AUGUSTA — A bill that defines the intentional release of balloons as an act of littering passed the state Senate last week.
The bill, filed by Rep. Genevieve McDonald (D-Stonington), was prompted by environmental concerns for when the released balloons eventually return to the ground – potentially harming sea life, polluting forests and clogging waterways.
The measure, which adds discarded balloons to the legal definition of litter and prohibits their intentional release, has been popular both with fisherman and conservation groups.
A lobsterman herself, McDonald previously said that balloons are one of the most common types of plastic fishermen see on the water.
People may not think about what happens after the release, but they are damaging the ocean and harming the livelihoods of those who work on the water, she said.
Other types of litter, including plastic bags, straws and other single-use plastic beverage bottles, are widely recognized as litter and resources have been committed to educate the public on how to reuse or dispose of them. Balloons have somehow evaded the same fate until now.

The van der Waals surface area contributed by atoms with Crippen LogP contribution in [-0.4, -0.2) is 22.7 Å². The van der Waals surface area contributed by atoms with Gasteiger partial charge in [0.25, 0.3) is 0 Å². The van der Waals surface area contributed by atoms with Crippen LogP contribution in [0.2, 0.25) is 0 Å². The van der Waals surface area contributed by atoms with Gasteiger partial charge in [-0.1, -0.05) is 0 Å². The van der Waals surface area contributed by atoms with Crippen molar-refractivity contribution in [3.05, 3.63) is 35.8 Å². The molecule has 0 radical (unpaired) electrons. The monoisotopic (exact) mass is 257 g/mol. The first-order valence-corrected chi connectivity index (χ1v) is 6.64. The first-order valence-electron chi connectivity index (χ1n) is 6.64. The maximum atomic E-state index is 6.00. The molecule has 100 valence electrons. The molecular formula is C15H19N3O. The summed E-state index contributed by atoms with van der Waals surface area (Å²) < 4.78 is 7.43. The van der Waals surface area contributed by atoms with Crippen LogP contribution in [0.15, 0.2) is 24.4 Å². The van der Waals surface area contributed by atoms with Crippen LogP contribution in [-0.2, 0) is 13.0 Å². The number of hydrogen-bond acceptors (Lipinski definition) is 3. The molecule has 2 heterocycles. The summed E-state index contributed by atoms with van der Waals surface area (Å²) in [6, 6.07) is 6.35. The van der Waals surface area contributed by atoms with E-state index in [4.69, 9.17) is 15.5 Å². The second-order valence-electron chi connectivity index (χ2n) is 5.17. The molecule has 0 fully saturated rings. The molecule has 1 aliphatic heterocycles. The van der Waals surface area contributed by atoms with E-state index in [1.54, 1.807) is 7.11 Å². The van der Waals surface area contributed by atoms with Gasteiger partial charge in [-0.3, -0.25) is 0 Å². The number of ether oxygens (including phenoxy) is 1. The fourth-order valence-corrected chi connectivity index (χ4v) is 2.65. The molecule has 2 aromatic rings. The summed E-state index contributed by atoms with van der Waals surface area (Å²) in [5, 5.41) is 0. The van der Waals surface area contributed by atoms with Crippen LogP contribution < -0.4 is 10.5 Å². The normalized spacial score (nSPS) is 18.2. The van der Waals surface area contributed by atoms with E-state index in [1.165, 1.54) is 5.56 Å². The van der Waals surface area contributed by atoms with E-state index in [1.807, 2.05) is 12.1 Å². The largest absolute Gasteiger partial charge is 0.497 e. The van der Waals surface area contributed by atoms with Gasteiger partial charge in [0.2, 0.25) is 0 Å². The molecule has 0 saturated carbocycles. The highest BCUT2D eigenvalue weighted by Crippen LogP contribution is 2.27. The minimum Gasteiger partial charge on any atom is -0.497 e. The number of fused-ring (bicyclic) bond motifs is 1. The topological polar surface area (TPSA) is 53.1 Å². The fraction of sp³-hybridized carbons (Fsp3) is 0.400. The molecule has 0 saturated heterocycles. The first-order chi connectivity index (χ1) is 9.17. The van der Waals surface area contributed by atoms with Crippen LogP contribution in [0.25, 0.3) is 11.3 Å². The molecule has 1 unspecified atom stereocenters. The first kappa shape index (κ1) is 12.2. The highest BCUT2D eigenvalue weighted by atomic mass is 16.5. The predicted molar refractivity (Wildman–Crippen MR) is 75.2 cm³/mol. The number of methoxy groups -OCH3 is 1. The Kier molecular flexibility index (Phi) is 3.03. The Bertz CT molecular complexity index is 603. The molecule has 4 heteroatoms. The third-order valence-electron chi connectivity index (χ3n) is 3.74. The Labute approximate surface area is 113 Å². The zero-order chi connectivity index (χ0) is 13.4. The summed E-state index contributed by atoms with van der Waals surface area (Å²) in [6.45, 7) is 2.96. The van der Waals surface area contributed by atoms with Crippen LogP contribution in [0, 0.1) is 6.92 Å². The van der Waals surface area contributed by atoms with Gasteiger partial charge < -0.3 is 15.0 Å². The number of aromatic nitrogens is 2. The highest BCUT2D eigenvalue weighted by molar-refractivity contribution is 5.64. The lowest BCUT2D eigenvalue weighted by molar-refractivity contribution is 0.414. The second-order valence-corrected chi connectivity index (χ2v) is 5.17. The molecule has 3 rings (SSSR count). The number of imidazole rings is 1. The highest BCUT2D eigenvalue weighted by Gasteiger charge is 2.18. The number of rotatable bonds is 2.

Maine Conservation Voters, a nonprofit organization, cheered on the bill, which also had the support of Maine Audubon and the Blue Ocean Society for Marine Conservation.
“When balloons are released, they almost always find their way back down. And when they do, sea turtles mistake them for their staple jellyfish, whales can unknowingly ingest them as they feed, and birds can easily get tangled in the attached ribbons,” said Beth Ahearn, the director of governmental affairs at the MCV. “While it’s time to create new celebratory traditions, we are pleased by this step by the Maine Legislature to protect Maine’s wildlife and environment from balloons now.”